Abu Dhabi Oil Giant Mulls Stake in Egypt’s First Army Firm Offer
Abu Dhabi National Oil Co. is among suitors interested in a majority stake in one of the first Egyptian army-held companies being offered to investors, according to people familiar with the matter.
Under the proposal, Adnoc would partner with Egypt’s sovereign wealth fund, giving the two full ownership of Wataniya Petroleum, a fuel distribution firm currently affiliated to Egypt’s military, the people said.
Taqa Arabia Co., a private Egyptian energy distribution company, has also expressed interest in the majority stake and partnering with the fund, according to the people. They asked not to be identified because the talks are confidential.
The chief executive officer of the wealth fund, Ayman Soliman, said Wataniya has “attracted a lot of investors,” but declined to identify them. Adnoc which is owned by Abu Dhabi’s government, declined to comment, while officials in Taqa couldn’t be reached for comment.
Adnoc produces most of the oil in the United Arab Emirates, OPEC’s third-largest producer. Its service station unit, Abu Dhabi National Oil Company for Distribution PJSC, has previously said it wants to expand in Egypt.
Appetite for Wataniya, which has a network of more than 200 filling stations and is one of two army-held firms Egypt this month announced are up for sale, could be a bellwether for private-investor interest in a part of the economy that President Abdel-Fattah El-Sisi has said could be more open to the public.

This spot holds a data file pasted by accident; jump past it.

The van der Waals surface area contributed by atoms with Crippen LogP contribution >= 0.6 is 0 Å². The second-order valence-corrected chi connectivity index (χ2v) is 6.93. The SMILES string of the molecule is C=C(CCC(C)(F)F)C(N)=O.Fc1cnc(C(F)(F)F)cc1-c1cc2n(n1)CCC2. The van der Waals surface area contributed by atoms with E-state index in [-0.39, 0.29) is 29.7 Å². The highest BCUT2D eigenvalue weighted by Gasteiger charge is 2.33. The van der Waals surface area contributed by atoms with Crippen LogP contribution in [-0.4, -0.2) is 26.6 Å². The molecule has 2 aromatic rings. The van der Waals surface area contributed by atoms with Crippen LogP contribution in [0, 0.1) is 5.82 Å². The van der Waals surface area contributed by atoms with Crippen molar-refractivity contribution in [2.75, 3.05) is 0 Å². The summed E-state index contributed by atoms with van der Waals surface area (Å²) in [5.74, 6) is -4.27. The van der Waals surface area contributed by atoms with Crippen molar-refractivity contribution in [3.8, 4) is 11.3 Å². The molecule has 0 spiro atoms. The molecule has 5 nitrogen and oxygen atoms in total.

The North African nation plans to eventually offer stakes of as much as 100% in up to 10 companies held by the National Service Products Organization, which is affiliated to the Defense Ministry. The fund is helping the NSPO choose the assets, promote them to investors and potentially co-invest in them by taking minority stakes.
The National Company for Producing and Bottling Water (Safi) is the only other firm identified so far.
The plans are part of a push by the Arab world’s most populous country, which has enacted sweeping economic reforms over the past four years, to attract much-needed private investments -- something the International Monetary Fund says previously might have been hindered by competition from some Egyptian state enterprises.
If Adnoc reached a deal, it would be part of the $20 billion joint-investment platform that ADQ, formerly known as Abu Dhabi Development Holding Co., agreed to establish last year with Egypt’s sovereign fund, the people said. ADQ didn’t respond to a request for comment.
Egypt’s NSPO, established in 1979, owns more than 30 companies in sectors ranging from building materials and food to mining and petrochemicals.
The selected companies would first be offered to private investors and could then be listed on Egypt’s stock exchange. Cairo-based investment bank EFG Hermes is advising the wealth fund on the initiative.
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